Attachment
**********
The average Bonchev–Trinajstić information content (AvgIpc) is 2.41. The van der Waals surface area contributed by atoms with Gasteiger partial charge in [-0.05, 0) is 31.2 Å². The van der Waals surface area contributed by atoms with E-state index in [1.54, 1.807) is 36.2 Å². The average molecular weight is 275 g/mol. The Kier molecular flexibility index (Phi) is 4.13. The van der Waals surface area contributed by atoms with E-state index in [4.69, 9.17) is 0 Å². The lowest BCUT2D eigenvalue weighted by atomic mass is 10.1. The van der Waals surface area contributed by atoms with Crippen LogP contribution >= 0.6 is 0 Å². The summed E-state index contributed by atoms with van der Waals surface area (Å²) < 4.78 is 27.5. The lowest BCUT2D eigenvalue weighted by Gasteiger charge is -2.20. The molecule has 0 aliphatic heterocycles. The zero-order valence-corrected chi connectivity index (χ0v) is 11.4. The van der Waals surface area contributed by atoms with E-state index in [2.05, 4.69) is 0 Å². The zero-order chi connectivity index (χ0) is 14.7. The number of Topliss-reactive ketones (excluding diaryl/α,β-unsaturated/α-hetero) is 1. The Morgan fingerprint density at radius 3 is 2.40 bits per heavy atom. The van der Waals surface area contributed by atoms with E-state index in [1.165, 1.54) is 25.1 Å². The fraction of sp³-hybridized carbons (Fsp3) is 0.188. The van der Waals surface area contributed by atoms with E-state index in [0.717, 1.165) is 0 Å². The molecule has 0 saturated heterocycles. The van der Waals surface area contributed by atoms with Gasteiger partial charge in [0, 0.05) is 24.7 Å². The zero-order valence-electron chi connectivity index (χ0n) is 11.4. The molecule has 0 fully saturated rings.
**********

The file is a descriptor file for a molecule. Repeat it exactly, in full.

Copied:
The average Bonchev–Trinajstić information content (AvgIpc) is 2.41. The van der Waals surface area contributed by atoms with Gasteiger partial charge in [-0.05, 0) is 31.2 Å². The van der Waals surface area contributed by atoms with E-state index in [1.54, 1.807) is 36.2 Å². The average molecular weight is 275 g/mol. The Kier molecular flexibility index (Phi) is 4.13. The van der Waals surface area contributed by atoms with E-state index in [4.69, 9.17) is 0 Å². The lowest BCUT2D eigenvalue weighted by atomic mass is 10.1. The van der Waals surface area contributed by atoms with Crippen LogP contribution >= 0.6 is 0 Å². The summed E-state index contributed by atoms with van der Waals surface area (Å²) < 4.78 is 27.5. The lowest BCUT2D eigenvalue weighted by Gasteiger charge is -2.20. The molecule has 0 aliphatic heterocycles. The zero-order valence-corrected chi connectivity index (χ0v) is 11.4. The van der Waals surface area contributed by atoms with E-state index in [2.05, 4.69) is 0 Å². The zero-order chi connectivity index (χ0) is 14.7. The number of Topliss-reactive ketones (excluding diaryl/α,β-unsaturated/α-hetero) is 1. The Morgan fingerprint density at radius 3 is 2.40 bits per heavy atom. The van der Waals surface area contributed by atoms with E-state index in [1.165, 1.54) is 25.1 Å². The fraction of sp³-hybridized carbons (Fsp3) is 0.188. The van der Waals surface area contributed by atoms with E-state index in [0.717, 1.165) is 0 Å². The molecule has 0 saturated heterocycles. The van der Waals surface area contributed by atoms with Gasteiger partial charge in [0, 0.05) is 24.7 Å². The zero-order valence-electron chi connectivity index (χ0n) is 11.4. The molecule has 0 fully saturated rings.